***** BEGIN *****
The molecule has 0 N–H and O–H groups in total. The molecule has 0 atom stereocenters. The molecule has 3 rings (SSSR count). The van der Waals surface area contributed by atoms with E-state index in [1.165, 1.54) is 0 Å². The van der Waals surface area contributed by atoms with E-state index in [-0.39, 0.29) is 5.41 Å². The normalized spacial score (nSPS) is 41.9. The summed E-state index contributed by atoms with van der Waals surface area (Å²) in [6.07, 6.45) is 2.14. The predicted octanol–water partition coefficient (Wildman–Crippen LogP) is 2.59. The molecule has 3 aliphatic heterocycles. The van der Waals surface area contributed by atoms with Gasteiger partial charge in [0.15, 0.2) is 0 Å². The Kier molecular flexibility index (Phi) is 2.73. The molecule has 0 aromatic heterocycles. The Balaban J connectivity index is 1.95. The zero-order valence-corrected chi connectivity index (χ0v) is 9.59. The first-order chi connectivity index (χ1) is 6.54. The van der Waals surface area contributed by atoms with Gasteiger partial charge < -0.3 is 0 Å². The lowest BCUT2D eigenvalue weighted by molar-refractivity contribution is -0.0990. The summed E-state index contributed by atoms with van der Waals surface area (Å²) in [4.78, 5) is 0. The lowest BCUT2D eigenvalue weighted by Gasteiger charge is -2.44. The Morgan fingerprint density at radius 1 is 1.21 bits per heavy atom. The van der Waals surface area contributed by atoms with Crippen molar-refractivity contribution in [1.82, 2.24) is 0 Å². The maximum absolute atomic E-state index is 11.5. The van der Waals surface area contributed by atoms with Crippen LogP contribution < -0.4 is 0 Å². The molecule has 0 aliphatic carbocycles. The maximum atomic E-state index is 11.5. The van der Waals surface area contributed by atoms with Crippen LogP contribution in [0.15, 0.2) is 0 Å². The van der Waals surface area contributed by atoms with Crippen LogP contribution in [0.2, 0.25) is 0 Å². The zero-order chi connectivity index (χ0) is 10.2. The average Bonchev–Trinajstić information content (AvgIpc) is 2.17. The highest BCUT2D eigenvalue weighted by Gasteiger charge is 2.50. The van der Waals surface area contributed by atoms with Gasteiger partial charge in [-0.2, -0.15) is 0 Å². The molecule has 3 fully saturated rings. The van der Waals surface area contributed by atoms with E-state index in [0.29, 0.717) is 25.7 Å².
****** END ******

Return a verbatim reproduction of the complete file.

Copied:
The molecule has 0 N–H and O–H groups in total. The molecule has 0 atom stereocenters. The molecule has 3 rings (SSSR count). The van der Waals surface area contributed by atoms with E-state index in [1.165, 1.54) is 0 Å². The van der Waals surface area contributed by atoms with E-state index in [-0.39, 0.29) is 5.41 Å². The normalized spacial score (nSPS) is 41.9. The summed E-state index contributed by atoms with van der Waals surface area (Å²) in [6.07, 6.45) is 2.14. The predicted octanol–water partition coefficient (Wildman–Crippen LogP) is 2.59. The molecule has 3 aliphatic heterocycles. The van der Waals surface area contributed by atoms with Gasteiger partial charge in [0.15, 0.2) is 0 Å². The Kier molecular flexibility index (Phi) is 2.73. The molecule has 0 aromatic heterocycles. The Balaban J connectivity index is 1.95. The zero-order valence-corrected chi connectivity index (χ0v) is 9.59. The first-order chi connectivity index (χ1) is 6.54. The van der Waals surface area contributed by atoms with Gasteiger partial charge < -0.3 is 0 Å². The lowest BCUT2D eigenvalue weighted by molar-refractivity contribution is -0.0990. The summed E-state index contributed by atoms with van der Waals surface area (Å²) in [4.78, 5) is 0. The lowest BCUT2D eigenvalue weighted by Gasteiger charge is -2.44. The Morgan fingerprint density at radius 1 is 1.21 bits per heavy atom. The van der Waals surface area contributed by atoms with Crippen molar-refractivity contribution in [1.82, 2.24) is 0 Å². The maximum absolute atomic E-state index is 11.5. The van der Waals surface area contributed by atoms with Crippen LogP contribution < -0.4 is 0 Å². The molecule has 0 aliphatic carbocycles. The maximum atomic E-state index is 11.5. The van der Waals surface area contributed by atoms with Crippen LogP contribution in [0.15, 0.2) is 0 Å². The van der Waals surface area contributed by atoms with Crippen LogP contribution in [0.2, 0.25) is 0 Å². The zero-order chi connectivity index (χ0) is 10.2. The average Bonchev–Trinajstić information content (AvgIpc) is 2.17. The highest BCUT2D eigenvalue weighted by Gasteiger charge is 2.50. The van der Waals surface area contributed by atoms with Gasteiger partial charge in [-0.2, -0.15) is 0 Å². The molecule has 3 fully saturated rings. The van der Waals surface area contributed by atoms with E-state index in [0.29, 0.717) is 25.7 Å².